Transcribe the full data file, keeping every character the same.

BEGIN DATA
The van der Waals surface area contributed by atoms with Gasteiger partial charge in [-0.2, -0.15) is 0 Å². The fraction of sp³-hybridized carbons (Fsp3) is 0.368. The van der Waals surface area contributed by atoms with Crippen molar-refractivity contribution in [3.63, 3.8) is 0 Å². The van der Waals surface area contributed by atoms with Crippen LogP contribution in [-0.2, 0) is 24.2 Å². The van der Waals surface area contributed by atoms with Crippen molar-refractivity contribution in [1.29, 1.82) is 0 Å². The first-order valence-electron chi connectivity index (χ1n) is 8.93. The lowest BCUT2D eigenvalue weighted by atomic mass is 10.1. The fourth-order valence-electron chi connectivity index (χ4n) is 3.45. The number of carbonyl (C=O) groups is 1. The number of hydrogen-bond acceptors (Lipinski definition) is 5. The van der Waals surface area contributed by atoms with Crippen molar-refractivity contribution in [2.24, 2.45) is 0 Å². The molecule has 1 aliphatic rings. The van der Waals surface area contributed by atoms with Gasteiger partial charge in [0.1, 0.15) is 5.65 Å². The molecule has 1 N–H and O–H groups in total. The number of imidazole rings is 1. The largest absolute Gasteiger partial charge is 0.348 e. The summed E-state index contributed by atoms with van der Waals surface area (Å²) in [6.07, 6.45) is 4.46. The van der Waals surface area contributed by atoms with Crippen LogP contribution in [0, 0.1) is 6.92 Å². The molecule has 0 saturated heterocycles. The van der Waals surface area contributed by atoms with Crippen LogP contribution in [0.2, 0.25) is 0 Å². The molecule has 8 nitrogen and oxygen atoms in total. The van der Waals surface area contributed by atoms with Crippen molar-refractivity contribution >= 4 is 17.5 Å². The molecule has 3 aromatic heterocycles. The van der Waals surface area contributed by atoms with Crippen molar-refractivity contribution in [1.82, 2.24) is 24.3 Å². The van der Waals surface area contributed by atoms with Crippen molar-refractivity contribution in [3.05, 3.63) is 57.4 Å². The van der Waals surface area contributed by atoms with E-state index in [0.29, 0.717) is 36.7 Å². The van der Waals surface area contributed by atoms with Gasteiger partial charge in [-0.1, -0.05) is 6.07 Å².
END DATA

The van der Waals surface area contributed by atoms with Gasteiger partial charge in [-0.2, -0.15) is 0 Å². The fraction of sp³-hybridized carbons (Fsp3) is 0.368. The van der Waals surface area contributed by atoms with Crippen molar-refractivity contribution in [3.63, 3.8) is 0 Å². The van der Waals surface area contributed by atoms with Crippen LogP contribution in [-0.2, 0) is 24.2 Å². The van der Waals surface area contributed by atoms with Crippen molar-refractivity contribution in [1.29, 1.82) is 0 Å². The first-order valence-electron chi connectivity index (χ1n) is 8.93. The lowest BCUT2D eigenvalue weighted by atomic mass is 10.1. The fourth-order valence-electron chi connectivity index (χ4n) is 3.45. The number of carbonyl (C=O) groups is 1. The number of hydrogen-bond acceptors (Lipinski definition) is 5. The van der Waals surface area contributed by atoms with Crippen molar-refractivity contribution in [2.24, 2.45) is 0 Å². The molecule has 1 aliphatic rings. The van der Waals surface area contributed by atoms with Gasteiger partial charge in [0.1, 0.15) is 5.65 Å². The molecule has 1 N–H and O–H groups in total. The number of imidazole rings is 1. The largest absolute Gasteiger partial charge is 0.348 e. The summed E-state index contributed by atoms with van der Waals surface area (Å²) in [6.07, 6.45) is 4.46. The van der Waals surface area contributed by atoms with Crippen LogP contribution in [0, 0.1) is 6.92 Å². The molecule has 0 saturated heterocycles. The van der Waals surface area contributed by atoms with Crippen LogP contribution in [0.2, 0.25) is 0 Å². The molecule has 8 nitrogen and oxygen atoms in total. The van der Waals surface area contributed by atoms with Crippen molar-refractivity contribution >= 4 is 17.5 Å². The molecule has 3 aromatic heterocycles. The van der Waals surface area contributed by atoms with Crippen molar-refractivity contribution in [1.82, 2.24) is 24.3 Å². The van der Waals surface area contributed by atoms with Crippen molar-refractivity contribution in [3.05, 3.63) is 57.4 Å². The van der Waals surface area contributed by atoms with E-state index in [0.29, 0.717) is 36.7 Å². The van der Waals surface area contributed by atoms with Gasteiger partial charge in [-0.1, -0.05) is 6.07 Å².